glowing. This is over twice the recommended daily allowance of power
flowing through this little guy, and it is still smiling. I made a power
measurement and I am getting 12 watts at 5%. Distortion at 5 watts is
under 1%. The sound is pretty good. Loud, dynamic, but not as detailed as
a real triode. I tried putting the 8 ohm load on the 16 ohm tap to present
a 1.5 K ohm load to the tube. Power rose to 15 watts, distortion went up
at 5 watts to over 2%, and it didn't sound as good.
OK, I still haven't killed it yet, so I turned the power supply up to 380 volts. Current is now 105 mA. (bias was never readjusted from the initial settings). This is almost 40 watts dissipation (some voltage is dropped in the OPT) the red glow is beginning to appear on the plate, however the screen grid wires are NOT glowing. This should alleviate any fears about violating the 175 volt screen rating. Power output is 17 Watts RMS at 5%. This amp now sounds loud, and dynamic, but at this level there is some oscillation seen on the TV on loud bass, which shows up in the sound. With everything connected up using clip leads, this is not unexpected.
This was as far as I took the experiments on that particular thread, I went on to try other sweep tubes in triode wired mode. Some worked well and some did not like having their screen voltage rating violated. After that I started testing other tubes in my collection.
Note: Since I did these experiments, and posted the results on the forums, I have actually SEEN and TOUCHED the "urban legend". The tubes DO exist. The one I saw was a Sylvania. It was clearly marked 6B4GA, and it looked IDENTICAL in construction to the Sylvania 6AV5's that I have. The owner said he also has some of these tubes that are Philips branded. He said that Angela Instruments was selling them. If the rest of the story is true, and Sylvania (or Philips) really sold 6AV5's as 6B4's, does this mean that the tubes are identical? NO! This means that the tubes were similar enough to be interchangeable IN THE ORIGINAL APPLICATION. There is no way that the two can ever be identical. In my listening tests there were obvious differences between the two in sound. The 6AV5 had far better bass, better dynamics, and was capable of far more power. The 6AV5 had a lower plate resistance, and was capable of passing a lot more peak current than any similar sized DHT.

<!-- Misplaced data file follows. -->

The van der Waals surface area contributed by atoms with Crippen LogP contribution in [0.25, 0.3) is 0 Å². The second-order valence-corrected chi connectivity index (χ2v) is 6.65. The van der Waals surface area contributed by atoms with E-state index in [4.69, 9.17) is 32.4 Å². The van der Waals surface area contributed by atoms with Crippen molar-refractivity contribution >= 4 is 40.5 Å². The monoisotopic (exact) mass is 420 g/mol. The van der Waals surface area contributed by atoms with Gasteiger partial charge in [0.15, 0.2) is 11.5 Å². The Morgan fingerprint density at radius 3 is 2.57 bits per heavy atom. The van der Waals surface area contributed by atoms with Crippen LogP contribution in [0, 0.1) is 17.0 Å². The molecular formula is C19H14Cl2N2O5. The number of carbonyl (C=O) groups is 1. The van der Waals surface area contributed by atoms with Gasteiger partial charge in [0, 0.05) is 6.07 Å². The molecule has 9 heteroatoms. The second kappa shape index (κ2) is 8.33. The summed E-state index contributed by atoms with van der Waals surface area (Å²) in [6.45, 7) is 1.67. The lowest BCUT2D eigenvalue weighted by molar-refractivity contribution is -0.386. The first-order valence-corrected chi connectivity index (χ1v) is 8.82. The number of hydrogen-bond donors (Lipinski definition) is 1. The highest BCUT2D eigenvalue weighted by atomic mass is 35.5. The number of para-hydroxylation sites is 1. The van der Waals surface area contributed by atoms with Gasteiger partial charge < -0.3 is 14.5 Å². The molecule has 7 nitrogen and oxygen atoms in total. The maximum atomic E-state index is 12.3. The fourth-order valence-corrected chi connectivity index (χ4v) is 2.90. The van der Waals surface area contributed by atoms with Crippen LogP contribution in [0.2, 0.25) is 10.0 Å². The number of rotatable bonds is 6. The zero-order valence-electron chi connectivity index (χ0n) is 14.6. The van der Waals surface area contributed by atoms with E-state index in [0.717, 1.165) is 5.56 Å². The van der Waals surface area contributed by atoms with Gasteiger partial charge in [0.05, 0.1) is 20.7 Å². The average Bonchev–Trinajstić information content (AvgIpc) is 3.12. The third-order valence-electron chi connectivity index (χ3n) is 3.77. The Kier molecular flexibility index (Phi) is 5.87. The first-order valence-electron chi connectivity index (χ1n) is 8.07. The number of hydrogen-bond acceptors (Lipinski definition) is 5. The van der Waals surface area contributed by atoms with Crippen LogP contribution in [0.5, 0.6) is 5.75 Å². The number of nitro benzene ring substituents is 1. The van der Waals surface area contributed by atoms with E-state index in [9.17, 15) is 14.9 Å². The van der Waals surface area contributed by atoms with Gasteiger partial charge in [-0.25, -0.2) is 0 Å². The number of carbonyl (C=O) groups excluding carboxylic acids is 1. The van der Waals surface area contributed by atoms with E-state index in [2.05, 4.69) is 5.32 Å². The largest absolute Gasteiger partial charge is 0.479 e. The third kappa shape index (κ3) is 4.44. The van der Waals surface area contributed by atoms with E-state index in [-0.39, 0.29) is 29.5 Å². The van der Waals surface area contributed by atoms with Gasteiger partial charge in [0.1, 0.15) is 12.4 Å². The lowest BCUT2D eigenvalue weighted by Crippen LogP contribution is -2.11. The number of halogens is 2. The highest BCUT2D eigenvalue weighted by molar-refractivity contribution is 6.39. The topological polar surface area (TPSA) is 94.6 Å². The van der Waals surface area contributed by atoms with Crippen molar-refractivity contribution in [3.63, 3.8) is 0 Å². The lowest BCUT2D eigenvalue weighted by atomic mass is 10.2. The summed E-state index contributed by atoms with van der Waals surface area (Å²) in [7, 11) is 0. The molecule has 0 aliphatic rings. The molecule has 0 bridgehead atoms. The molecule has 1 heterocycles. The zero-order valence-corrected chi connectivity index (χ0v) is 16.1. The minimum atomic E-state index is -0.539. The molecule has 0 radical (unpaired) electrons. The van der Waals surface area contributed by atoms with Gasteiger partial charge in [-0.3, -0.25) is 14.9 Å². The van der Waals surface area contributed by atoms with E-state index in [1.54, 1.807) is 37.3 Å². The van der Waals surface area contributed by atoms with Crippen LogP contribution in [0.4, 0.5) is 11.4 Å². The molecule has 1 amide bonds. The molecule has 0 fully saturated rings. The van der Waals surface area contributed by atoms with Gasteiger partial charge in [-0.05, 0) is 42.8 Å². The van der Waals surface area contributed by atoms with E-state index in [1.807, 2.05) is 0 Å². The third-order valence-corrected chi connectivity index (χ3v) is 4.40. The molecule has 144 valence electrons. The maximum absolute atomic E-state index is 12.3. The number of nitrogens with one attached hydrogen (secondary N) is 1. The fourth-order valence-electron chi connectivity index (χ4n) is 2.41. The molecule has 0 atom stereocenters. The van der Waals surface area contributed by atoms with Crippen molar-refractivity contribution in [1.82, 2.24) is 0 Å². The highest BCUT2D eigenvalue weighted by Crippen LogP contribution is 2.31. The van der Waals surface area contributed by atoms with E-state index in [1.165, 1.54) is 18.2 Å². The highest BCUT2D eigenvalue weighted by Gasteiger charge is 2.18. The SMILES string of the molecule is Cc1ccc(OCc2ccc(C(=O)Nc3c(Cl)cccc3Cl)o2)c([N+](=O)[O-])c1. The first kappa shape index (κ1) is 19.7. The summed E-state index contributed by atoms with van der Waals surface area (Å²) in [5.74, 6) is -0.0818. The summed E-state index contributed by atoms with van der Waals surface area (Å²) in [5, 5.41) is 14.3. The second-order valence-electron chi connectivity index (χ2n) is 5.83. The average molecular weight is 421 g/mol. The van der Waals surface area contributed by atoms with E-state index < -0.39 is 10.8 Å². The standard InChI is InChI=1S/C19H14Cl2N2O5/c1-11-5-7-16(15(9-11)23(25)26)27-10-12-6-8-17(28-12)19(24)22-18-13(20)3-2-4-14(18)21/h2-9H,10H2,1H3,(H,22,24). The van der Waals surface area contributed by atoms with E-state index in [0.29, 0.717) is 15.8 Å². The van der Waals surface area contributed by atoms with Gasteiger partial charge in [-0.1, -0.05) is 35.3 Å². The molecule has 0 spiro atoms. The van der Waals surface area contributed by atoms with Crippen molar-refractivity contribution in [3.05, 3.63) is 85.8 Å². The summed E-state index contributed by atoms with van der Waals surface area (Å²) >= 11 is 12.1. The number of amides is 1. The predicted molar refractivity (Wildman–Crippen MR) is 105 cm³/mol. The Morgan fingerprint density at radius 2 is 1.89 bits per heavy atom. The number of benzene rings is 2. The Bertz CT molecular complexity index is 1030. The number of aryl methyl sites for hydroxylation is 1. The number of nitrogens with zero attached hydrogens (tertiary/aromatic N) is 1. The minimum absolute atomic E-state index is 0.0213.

The story does not end there. I heard about some extremely low cost output transformers on another thread ( Cheap SE output transformers ), Edcor XSE15-8-5K, that were getting good reports, so I ordered a pair. After testing them with the usual DHT's and the like, I decided to go back to the 6AV5's. To cover the testing and torturing of this combination, I started another thread. The Edcor meets the 6AV5
The original test setup was long gone, so I simply repeated the procedure. Only this time the only TubelabSE I had was my 300B amp in the Lexan case. I have experimented on it before, so I offered it up to science again.
Here is the Lexan amp with 6AV5's connected up using clip leads. This time the clip leads are twisted together, and the whole setup is a lot neater than before. No more oscillation!